I’d love to give the appropriate source, but I can just hear Marianne Williamson saying to me: “Do what you love. Do what makes your heart sing. And never do it for the money.”

And now I’m going to enjoy my tempura prawn roll and Berry Crush…

Visionaries shut up and listen… and not to focus groups

Really cool stuff doesn’t follow trends.

Kinda cool stuff does – but not really cool stuff.

Google didn’t follow the trends set by the (then!) giants like Microsoft and Yahoo!… and the Pure Digital’s Flip doesn’t either – even though they sold 1,000,000 basic camcorders last year, they radically diverge from the path charted by Sony and the rest of the industry. It wasn’t that their Dan (PD’s CEO – not me!) had focus groups and steadily developed a novel product – “He paid attention, and created a product for them—without hiring focus groups.

Isn’t that where the really great ideas come from?

Business schools have been popularising the “Blue Ocean” – but great minds have been thinking this way for thousands of years. In order to get ahead of the pack, you have to either be a born freak or you have to chart a different route. And born freaks just chart a different route intuitively.

We make it hard for those that want to march to their own tune. Radicals are punished – and that it is a good thing in a sense… it is in the nature of the ‘system’ to challenge those who work to undermine the Nash Equilibrium presently being enjoyed so as to ensure that the proposed change overcomes the switching cost. It’s not personal – it’s just evolution.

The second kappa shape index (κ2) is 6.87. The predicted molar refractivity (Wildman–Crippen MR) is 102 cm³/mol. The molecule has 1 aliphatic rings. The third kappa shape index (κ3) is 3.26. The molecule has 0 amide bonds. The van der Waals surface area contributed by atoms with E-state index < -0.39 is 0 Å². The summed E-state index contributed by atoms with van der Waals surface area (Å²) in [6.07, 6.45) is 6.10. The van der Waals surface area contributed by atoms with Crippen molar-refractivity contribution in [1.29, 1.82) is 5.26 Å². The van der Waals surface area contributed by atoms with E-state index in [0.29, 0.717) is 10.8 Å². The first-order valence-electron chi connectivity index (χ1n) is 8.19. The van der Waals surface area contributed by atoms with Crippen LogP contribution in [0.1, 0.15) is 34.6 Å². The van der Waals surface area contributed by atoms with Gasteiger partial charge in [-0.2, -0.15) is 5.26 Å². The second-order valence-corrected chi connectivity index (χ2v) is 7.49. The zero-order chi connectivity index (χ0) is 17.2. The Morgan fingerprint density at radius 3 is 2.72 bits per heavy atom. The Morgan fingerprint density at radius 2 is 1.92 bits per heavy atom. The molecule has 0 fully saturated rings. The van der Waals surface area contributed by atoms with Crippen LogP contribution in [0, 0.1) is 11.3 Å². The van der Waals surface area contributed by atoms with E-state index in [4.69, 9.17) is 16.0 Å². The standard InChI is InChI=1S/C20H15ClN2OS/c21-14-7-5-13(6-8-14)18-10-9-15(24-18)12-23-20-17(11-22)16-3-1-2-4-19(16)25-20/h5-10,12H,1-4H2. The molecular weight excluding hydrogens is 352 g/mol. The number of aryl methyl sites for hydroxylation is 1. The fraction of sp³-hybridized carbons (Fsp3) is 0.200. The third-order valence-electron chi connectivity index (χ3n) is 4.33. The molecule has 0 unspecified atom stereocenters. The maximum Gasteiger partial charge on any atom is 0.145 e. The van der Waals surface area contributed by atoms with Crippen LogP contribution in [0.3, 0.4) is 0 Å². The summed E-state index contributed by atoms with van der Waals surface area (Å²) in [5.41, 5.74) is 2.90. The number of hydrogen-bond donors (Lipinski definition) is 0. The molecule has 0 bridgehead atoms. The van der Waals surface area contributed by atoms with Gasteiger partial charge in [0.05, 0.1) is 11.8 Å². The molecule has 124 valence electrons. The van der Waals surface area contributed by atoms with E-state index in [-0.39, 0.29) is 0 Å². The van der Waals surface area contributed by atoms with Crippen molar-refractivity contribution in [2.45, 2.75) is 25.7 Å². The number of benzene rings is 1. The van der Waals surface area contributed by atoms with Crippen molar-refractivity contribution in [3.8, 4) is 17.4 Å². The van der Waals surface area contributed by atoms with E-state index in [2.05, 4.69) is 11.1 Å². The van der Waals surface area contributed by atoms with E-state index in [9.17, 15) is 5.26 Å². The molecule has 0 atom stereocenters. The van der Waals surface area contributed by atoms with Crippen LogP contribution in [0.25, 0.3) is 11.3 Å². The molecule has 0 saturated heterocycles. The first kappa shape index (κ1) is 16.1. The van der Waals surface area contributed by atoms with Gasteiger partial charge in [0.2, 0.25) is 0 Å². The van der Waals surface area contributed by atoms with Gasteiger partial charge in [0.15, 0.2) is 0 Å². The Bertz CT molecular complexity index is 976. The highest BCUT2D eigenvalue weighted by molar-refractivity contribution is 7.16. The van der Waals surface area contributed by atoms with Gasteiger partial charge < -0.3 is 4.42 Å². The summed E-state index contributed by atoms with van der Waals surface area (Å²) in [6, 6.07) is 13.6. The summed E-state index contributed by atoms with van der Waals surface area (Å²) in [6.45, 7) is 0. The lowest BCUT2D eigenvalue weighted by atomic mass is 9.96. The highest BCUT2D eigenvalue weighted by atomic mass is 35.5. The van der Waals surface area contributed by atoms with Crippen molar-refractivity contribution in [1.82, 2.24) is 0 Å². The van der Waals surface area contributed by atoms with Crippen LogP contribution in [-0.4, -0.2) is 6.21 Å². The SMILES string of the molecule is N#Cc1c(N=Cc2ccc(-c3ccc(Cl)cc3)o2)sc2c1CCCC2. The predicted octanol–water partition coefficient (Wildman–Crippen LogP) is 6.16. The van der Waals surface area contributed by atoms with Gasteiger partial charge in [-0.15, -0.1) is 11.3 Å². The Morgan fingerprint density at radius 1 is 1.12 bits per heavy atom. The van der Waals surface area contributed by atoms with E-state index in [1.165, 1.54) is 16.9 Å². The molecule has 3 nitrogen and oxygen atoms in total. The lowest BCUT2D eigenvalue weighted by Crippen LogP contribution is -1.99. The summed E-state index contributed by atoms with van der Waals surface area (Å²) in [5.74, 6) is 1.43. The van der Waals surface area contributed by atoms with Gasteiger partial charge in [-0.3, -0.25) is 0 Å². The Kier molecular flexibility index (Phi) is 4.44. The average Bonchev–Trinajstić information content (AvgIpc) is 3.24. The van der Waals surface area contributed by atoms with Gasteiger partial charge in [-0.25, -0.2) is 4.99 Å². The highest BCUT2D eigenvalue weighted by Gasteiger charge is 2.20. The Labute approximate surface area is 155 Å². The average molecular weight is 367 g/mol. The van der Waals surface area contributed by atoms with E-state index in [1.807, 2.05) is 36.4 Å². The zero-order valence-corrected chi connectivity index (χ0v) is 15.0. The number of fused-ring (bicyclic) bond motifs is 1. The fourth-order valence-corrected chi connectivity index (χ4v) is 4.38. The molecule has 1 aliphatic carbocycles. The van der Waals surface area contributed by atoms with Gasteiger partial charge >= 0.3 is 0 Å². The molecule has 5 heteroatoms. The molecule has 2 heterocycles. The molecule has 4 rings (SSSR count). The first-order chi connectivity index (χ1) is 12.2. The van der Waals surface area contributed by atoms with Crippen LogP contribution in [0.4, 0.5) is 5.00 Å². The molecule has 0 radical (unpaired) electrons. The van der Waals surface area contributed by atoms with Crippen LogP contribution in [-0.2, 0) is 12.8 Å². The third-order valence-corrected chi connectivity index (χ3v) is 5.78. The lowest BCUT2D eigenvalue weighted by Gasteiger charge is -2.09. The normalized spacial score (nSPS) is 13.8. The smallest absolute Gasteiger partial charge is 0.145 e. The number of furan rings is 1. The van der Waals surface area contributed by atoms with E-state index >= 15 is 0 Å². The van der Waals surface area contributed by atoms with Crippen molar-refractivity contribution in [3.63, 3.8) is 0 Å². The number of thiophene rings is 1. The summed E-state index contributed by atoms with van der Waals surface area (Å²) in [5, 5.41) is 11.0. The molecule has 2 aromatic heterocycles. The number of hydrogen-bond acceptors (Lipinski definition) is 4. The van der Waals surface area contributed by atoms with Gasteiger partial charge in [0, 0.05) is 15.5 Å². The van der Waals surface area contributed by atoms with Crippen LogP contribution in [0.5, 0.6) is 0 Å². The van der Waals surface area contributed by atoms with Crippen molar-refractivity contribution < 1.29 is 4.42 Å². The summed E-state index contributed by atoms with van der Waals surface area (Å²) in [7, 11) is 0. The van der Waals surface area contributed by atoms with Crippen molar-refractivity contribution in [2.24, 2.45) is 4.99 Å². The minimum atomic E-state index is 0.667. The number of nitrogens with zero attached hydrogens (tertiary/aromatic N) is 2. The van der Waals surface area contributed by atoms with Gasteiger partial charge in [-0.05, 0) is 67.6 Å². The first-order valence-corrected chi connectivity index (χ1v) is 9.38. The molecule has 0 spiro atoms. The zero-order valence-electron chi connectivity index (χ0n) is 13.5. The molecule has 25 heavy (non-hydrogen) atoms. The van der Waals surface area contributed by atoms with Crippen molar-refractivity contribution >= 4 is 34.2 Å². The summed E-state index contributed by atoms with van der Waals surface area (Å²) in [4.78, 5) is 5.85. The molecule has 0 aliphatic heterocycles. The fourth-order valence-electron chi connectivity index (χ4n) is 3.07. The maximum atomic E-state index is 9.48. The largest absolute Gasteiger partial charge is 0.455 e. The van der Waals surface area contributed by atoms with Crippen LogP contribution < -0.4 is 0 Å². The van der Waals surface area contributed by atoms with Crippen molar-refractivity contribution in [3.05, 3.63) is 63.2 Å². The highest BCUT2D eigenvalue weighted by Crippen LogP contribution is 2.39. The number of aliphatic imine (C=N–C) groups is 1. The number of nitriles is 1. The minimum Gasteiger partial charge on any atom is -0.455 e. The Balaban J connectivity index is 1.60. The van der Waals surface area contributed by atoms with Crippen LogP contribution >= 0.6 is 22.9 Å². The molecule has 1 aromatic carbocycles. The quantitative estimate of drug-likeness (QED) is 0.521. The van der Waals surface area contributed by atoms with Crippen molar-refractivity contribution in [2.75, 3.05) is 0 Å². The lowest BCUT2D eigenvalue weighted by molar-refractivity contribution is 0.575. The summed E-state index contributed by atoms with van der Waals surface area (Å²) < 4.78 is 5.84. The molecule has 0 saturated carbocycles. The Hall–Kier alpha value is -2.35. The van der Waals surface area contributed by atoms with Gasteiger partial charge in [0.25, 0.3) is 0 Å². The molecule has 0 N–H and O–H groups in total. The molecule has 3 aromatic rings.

To stand out can be frightening and lonely. Yet if you don’t be true to yourself – or a company is not true to itself – what do you really have left?

Great minds listen to their inner voice. In the modern world, it is often drowned out by the clattering of empty vessels, but if you can stop and listen to the voice within, you can start to explore what makes you great. What makes you unique? What are you better at – or could you be better at – than anybody else? What are you passionate about? If you could stop and listen to that voice from within, what would you do? It’s like we have an internal radio tuner that we seldom tune – and we get confused that all the white noise means that there’s nothing really there.

It is still your song to sing… if you dare.